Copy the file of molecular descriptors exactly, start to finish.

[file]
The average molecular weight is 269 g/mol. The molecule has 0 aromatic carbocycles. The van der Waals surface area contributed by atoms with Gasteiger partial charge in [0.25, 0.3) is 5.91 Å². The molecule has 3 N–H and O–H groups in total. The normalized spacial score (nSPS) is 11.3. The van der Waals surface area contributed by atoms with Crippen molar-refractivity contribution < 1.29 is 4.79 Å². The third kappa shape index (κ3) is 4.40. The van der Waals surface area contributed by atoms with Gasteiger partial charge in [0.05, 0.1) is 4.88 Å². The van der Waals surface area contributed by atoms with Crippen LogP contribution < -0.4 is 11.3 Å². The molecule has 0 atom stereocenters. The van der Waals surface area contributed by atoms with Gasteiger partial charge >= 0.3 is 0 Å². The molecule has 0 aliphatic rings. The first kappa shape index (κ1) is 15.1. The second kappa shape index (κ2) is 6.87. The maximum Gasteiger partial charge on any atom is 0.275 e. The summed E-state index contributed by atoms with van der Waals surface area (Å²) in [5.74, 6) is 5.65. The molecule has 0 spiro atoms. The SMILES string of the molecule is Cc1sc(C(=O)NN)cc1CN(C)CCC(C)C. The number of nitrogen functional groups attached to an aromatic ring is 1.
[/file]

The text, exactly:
The average molecular weight is 269 g/mol. The molecule has 0 aromatic carbocycles. The van der Waals surface area contributed by atoms with Gasteiger partial charge in [0.25, 0.3) is 5.91 Å². The molecule has 3 N–H and O–H groups in total. The normalized spacial score (nSPS) is 11.3. The van der Waals surface area contributed by atoms with Crippen molar-refractivity contribution < 1.29 is 4.79 Å². The third kappa shape index (κ3) is 4.40. The van der Waals surface area contributed by atoms with Gasteiger partial charge in [0.05, 0.1) is 4.88 Å². The van der Waals surface area contributed by atoms with Crippen LogP contribution < -0.4 is 11.3 Å². The molecule has 0 atom stereocenters. The van der Waals surface area contributed by atoms with Gasteiger partial charge >= 0.3 is 0 Å². The molecule has 0 aliphatic rings. The first kappa shape index (κ1) is 15.1. The second kappa shape index (κ2) is 6.87. The maximum Gasteiger partial charge on any atom is 0.275 e. The summed E-state index contributed by atoms with van der Waals surface area (Å²) in [5.74, 6) is 5.65. The molecule has 0 spiro atoms. The SMILES string of the molecule is Cc1sc(C(=O)NN)cc1CN(C)CCC(C)C. The number of nitrogen functional groups attached to an aromatic ring is 1.